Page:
We discussed Case Interviews, which is all well and good but not everyone will be subjected to a case interview so now I’d like to turn our attention to Behavioral Interviews.
Behavioral Interviews, or Behavioral-Based Interviews (BBI), is a technique used by employers to learn about your past behavior in particular situations to help determine how you would perform on the job and fit into the organization. “Enthusiasts believe that past behavior is the best predictor of future behavior…more recent behavior is a better predictor of future behavior than older behavior, and that long-standing trends are better predictors of behavior than isolated incidents” (SanoBioScience).
Behavioral-Based Interviewing (BBI) is quite common these days and sometimes this line of questioning and interviewing comes in as part of the whole interview itself and is not something that stands alone as a specific section or part of the interview process, as a case interview would.
That’s OK! When prepping for the interview just make sure you are prepared to be able to respond to these questions with details, actions and results from past experiences. Many people employ the S.T.A.R method. If you tell the interviewer about a Situation or Task you were responsible for, the Action you took and the Results of your actions, then you have fulfilled the necessary S.T.A.R. requirements. It is this “story-telling” type of response that is at the heart of what recruiters call behavioral-based interviewing (BBI).
- Situation: Describe the situation that you were in or the task that you needed to accomplish. This should describe specifics rather than general descriptions of past behavior.
- Task: What goal were you working toward?
- Action: Describe the actions you took to address the situation with detail and focus on yourself. What specific steps did you take and what was your contribution?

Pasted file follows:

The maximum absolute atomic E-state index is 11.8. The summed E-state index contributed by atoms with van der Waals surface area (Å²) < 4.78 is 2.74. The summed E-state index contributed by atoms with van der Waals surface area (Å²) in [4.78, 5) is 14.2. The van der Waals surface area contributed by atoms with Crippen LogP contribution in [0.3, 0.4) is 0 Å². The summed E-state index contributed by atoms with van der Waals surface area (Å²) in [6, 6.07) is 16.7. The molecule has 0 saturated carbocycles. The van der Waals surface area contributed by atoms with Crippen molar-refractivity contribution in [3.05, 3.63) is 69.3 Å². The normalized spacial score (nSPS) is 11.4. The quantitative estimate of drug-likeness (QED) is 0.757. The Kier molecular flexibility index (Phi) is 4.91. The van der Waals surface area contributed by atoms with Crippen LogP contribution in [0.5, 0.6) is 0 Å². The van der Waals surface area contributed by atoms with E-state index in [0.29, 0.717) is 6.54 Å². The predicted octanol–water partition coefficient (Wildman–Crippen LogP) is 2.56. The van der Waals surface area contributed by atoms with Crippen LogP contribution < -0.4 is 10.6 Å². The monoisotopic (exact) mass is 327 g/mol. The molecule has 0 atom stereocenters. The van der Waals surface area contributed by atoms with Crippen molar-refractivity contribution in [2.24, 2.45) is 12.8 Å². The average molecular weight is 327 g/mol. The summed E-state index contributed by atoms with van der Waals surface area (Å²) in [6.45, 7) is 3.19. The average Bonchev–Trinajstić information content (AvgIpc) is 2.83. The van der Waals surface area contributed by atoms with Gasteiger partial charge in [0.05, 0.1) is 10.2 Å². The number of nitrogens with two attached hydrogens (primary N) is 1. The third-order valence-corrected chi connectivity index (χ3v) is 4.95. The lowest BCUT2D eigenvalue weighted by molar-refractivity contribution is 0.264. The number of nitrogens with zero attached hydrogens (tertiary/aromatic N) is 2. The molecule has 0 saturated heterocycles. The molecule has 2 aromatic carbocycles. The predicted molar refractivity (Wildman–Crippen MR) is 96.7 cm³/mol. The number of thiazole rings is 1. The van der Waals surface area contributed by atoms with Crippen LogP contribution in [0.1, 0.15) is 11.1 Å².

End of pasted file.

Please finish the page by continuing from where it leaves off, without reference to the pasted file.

- Result: Describe the outcome of your actions. What happened? How did the event end? What did you accomplish? What did you learn? Make sure your answer contains multiple positive results
Other ways to prepare for BBI:
- Analyze the job or position being interviewed for
- Determine the skills required
- Evaluate your own background to identify your skills and experience related to the job.
- Develop & Rehearse brief scenarios about how you used those skills, each illustrating a specific activity of task required by the job. This is where the S.T.A.R. method comes in.
- Be Prepared to give examples of occasions when results were different than expected. Your skill in handling failure as well as success is important.
- Be prepared for questions asking for more detail than you’ve initially given.
- Identify three to five top selling points (attributes that set you apart from the other candidates) and be sure you get the chance to point them out in the interview.
- Some examples of BBI questions include (notice most of these are not questions, but are statements for you to respond to)
- “Describe the biggest challenge in you last job/internship and how you handled it.”
- “Tell me about a work or school situation where you had to do creative problem solving.”
- “Tell me about a recent situation where you had to persuade someone to accept your idea or proposal.”
Through questions such as these the interviewer can get a good idea of how the candidate measures up in a particular job-skill area. BBI questioning can target skill level in:
- Creativity & Imagination
- Dealing with ambiguity
- Decision making
- Goal setting & Achieving
- Oral Communication
- Organization & Planning
- Problem solving
- Team building
And remember, practice makes perfect so set up a Mock Interview with us to truly prepare!
Here are some other resources to help you prepare for a Behavioral-Based Interview:
- Quint Careers: Sample Behavioral Interview Questions
- Behavior Based Interviewing
- About.com: Behavioral Based Interviewing
- For more on interviewing in general visit our “Interviewing” section in myBucknell (under Prepare-Job Search Tools)